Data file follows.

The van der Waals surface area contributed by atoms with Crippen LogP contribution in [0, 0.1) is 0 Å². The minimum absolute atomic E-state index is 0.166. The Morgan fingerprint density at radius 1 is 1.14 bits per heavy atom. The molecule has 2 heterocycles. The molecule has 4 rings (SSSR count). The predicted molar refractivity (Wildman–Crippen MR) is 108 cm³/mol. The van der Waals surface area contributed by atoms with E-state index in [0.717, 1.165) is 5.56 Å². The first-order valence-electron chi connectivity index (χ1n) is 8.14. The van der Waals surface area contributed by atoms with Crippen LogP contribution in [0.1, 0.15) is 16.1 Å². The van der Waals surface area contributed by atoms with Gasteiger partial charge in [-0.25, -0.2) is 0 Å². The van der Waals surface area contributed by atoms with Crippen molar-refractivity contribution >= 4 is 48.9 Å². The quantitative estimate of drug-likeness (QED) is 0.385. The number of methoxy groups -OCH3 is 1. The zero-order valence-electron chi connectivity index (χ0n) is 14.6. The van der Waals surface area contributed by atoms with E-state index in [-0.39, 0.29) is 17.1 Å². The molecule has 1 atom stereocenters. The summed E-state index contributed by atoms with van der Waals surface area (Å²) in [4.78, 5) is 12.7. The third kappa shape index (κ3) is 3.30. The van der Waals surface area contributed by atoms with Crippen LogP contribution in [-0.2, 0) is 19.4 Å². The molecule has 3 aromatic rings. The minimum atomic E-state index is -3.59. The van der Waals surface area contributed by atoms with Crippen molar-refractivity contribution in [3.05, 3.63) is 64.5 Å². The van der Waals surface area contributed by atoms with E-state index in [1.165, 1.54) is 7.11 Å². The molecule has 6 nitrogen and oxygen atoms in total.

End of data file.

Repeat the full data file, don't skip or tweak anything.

The van der Waals surface area contributed by atoms with Crippen LogP contribution in [0, 0.1) is 0 Å². The minimum absolute atomic E-state index is 0.166. The Morgan fingerprint density at radius 1 is 1.14 bits per heavy atom. The molecule has 2 heterocycles. The molecule has 4 rings (SSSR count). The predicted molar refractivity (Wildman–Crippen MR) is 108 cm³/mol. The van der Waals surface area contributed by atoms with E-state index in [0.717, 1.165) is 5.56 Å². The first-order valence-electron chi connectivity index (χ1n) is 8.14. The van der Waals surface area contributed by atoms with Crippen LogP contribution in [0.1, 0.15) is 16.1 Å². The van der Waals surface area contributed by atoms with Gasteiger partial charge in [-0.25, -0.2) is 0 Å². The van der Waals surface area contributed by atoms with Crippen molar-refractivity contribution >= 4 is 48.9 Å². The quantitative estimate of drug-likeness (QED) is 0.385. The number of methoxy groups -OCH3 is 1. The zero-order valence-electron chi connectivity index (χ0n) is 14.6. The van der Waals surface area contributed by atoms with E-state index in [-0.39, 0.29) is 17.1 Å². The molecule has 1 atom stereocenters. The summed E-state index contributed by atoms with van der Waals surface area (Å²) in [4.78, 5) is 12.7. The third kappa shape index (κ3) is 3.30. The van der Waals surface area contributed by atoms with Crippen LogP contribution in [-0.2, 0) is 19.4 Å². The molecule has 3 aromatic rings. The minimum atomic E-state index is -3.59. The van der Waals surface area contributed by atoms with Crippen molar-refractivity contribution in [3.05, 3.63) is 64.5 Å². The van der Waals surface area contributed by atoms with E-state index in [1.165, 1.54) is 7.11 Å². The molecule has 6 nitrogen and oxygen atoms in total.